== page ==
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This Scary Travel Scam Hacks Directly into Your Phone

SmarterTravel

Your phone is on two percent battery and you’re stuck at the airport due to a delayed flight, when you see your saving grace—a free charging station at the gate! We’ve all been there, and we’ve all used them, especially while traveling, and you probably didn’t think twice about plugging in. Well, you should.

“Juice jacking,” as the travel scam is called, targets desperate travelers in need of a charge. Daniel Smith, a security researcher at Radware explains how this works. “Attackers can use fake charging stations to trick unsuspecting users into plugging in their device. Once the device is plugged in the user’s data and photos could be downloaded or malware can be written onto the device.”

Most recently, the Los Angeles County district attorney’s office issued a new warning about the scam that became a concern in 2016, warning travelers to “avoid using public USB power charging stations in airports, hotels, and other locations because they may contain dangerous malware.”

Hackers can download anything that is on your phone, since the charging port is doubling as a data port. We’re talking passwords, emails, photos, messages, and even banking and other personal information via apps.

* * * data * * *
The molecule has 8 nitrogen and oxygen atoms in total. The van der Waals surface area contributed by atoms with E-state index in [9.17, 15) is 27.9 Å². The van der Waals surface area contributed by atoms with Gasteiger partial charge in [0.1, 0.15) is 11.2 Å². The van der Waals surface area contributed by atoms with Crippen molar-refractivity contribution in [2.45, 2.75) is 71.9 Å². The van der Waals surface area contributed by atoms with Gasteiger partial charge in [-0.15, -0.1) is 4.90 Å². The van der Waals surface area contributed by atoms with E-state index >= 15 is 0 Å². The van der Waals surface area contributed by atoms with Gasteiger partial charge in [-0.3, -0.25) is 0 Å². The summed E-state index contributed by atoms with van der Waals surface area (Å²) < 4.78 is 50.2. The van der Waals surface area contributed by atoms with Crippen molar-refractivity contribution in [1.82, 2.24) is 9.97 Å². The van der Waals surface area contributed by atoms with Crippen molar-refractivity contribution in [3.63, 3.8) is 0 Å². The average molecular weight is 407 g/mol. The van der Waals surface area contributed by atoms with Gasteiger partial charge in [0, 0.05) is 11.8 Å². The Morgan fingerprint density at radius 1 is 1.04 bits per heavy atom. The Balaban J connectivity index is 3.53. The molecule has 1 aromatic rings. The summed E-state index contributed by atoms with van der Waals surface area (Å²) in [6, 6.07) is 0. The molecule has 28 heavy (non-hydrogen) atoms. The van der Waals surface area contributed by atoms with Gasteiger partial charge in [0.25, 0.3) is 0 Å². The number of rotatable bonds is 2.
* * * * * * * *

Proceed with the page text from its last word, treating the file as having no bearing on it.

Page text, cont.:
How to Prevent Juice-Jacking

Don’t use public charging stations. If you are a heavy mobile user, bring an external battery pack so you can avoid risking your device’s privacy at a charging station,” suggests Smith.

Here are some thin and lightweight external batteries that are easy to travel with:

8 tiny backupbatteries thatcould save your trip

 

He also recommends plugging into your laptop to charge your phone if you’re traveling with one and don’t have an external charger. And, if you find yourself always on low battery and relying on public charging stations, there are products out there that will protect your phone data while charging in public spots.

Consider purchasing the super tiny SyncStop, which is a “USB defender” that protects any data from being stolen off of your phone.

Editor’s note: This story was originally published in 2016. It has been updated to reflect the most current information.

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